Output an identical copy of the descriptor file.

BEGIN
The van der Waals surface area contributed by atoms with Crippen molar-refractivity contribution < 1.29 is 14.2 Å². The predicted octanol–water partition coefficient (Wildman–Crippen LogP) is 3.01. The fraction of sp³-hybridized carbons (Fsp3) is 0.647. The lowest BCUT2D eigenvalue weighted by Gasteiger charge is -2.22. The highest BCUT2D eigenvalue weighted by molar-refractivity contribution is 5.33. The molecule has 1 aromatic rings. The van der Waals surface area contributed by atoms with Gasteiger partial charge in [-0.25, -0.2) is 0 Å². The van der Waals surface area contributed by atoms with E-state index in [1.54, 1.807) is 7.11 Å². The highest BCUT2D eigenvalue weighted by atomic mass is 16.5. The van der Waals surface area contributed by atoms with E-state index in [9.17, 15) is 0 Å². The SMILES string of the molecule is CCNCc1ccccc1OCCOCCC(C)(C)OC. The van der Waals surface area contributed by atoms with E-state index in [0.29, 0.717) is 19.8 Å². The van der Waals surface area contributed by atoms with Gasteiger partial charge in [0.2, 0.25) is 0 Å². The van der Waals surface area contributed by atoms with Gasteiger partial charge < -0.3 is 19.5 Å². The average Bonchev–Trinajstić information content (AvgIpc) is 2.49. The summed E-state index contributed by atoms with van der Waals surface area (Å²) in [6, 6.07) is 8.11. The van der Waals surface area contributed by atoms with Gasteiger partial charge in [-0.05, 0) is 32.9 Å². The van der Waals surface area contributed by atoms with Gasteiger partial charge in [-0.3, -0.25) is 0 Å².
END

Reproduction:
The van der Waals surface area contributed by atoms with Crippen molar-refractivity contribution < 1.29 is 14.2 Å². The predicted octanol–water partition coefficient (Wildman–Crippen LogP) is 3.01. The fraction of sp³-hybridized carbons (Fsp3) is 0.647. The lowest BCUT2D eigenvalue weighted by Gasteiger charge is -2.22. The highest BCUT2D eigenvalue weighted by molar-refractivity contribution is 5.33. The molecule has 1 aromatic rings. The van der Waals surface area contributed by atoms with Gasteiger partial charge in [-0.25, -0.2) is 0 Å². The van der Waals surface area contributed by atoms with E-state index in [1.54, 1.807) is 7.11 Å². The highest BCUT2D eigenvalue weighted by atomic mass is 16.5. The van der Waals surface area contributed by atoms with E-state index in [9.17, 15) is 0 Å². The SMILES string of the molecule is CCNCc1ccccc1OCCOCCC(C)(C)OC. The van der Waals surface area contributed by atoms with E-state index in [0.29, 0.717) is 19.8 Å². The van der Waals surface area contributed by atoms with Gasteiger partial charge in [0.2, 0.25) is 0 Å². The van der Waals surface area contributed by atoms with Gasteiger partial charge < -0.3 is 19.5 Å². The average Bonchev–Trinajstić information content (AvgIpc) is 2.49. The summed E-state index contributed by atoms with van der Waals surface area (Å²) in [6, 6.07) is 8.11. The van der Waals surface area contributed by atoms with Gasteiger partial charge in [-0.05, 0) is 32.9 Å². The van der Waals surface area contributed by atoms with Gasteiger partial charge in [-0.3, -0.25) is 0 Å².